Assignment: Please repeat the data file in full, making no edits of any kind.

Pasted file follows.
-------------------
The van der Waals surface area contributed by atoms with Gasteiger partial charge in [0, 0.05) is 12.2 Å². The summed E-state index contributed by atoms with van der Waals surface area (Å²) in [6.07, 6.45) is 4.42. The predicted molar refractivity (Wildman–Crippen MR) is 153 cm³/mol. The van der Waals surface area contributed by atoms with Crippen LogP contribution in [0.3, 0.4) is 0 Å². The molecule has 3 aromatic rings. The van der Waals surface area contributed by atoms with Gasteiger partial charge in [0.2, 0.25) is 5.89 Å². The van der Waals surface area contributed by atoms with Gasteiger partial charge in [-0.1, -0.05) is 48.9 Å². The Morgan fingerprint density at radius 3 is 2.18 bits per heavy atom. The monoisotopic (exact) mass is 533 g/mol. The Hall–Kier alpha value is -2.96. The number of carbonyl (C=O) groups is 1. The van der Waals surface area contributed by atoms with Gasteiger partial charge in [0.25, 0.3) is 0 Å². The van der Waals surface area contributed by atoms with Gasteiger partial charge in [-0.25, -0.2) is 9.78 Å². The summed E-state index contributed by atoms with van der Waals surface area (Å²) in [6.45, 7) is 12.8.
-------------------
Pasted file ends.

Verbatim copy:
The van der Waals surface area contributed by atoms with Gasteiger partial charge in [0, 0.05) is 12.2 Å². The summed E-state index contributed by atoms with van der Waals surface area (Å²) in [6.07, 6.45) is 4.42. The predicted molar refractivity (Wildman–Crippen MR) is 153 cm³/mol. The van der Waals surface area contributed by atoms with Crippen LogP contribution in [0.3, 0.4) is 0 Å². The molecule has 3 aromatic rings. The van der Waals surface area contributed by atoms with Gasteiger partial charge in [0.2, 0.25) is 5.89 Å². The van der Waals surface area contributed by atoms with Gasteiger partial charge in [-0.1, -0.05) is 48.9 Å². The Morgan fingerprint density at radius 3 is 2.18 bits per heavy atom. The monoisotopic (exact) mass is 533 g/mol. The Hall–Kier alpha value is -2.96. The number of carbonyl (C=O) groups is 1. The van der Waals surface area contributed by atoms with Gasteiger partial charge in [0.25, 0.3) is 0 Å². The van der Waals surface area contributed by atoms with Gasteiger partial charge in [-0.25, -0.2) is 9.78 Å². The summed E-state index contributed by atoms with van der Waals surface area (Å²) in [6.45, 7) is 12.8.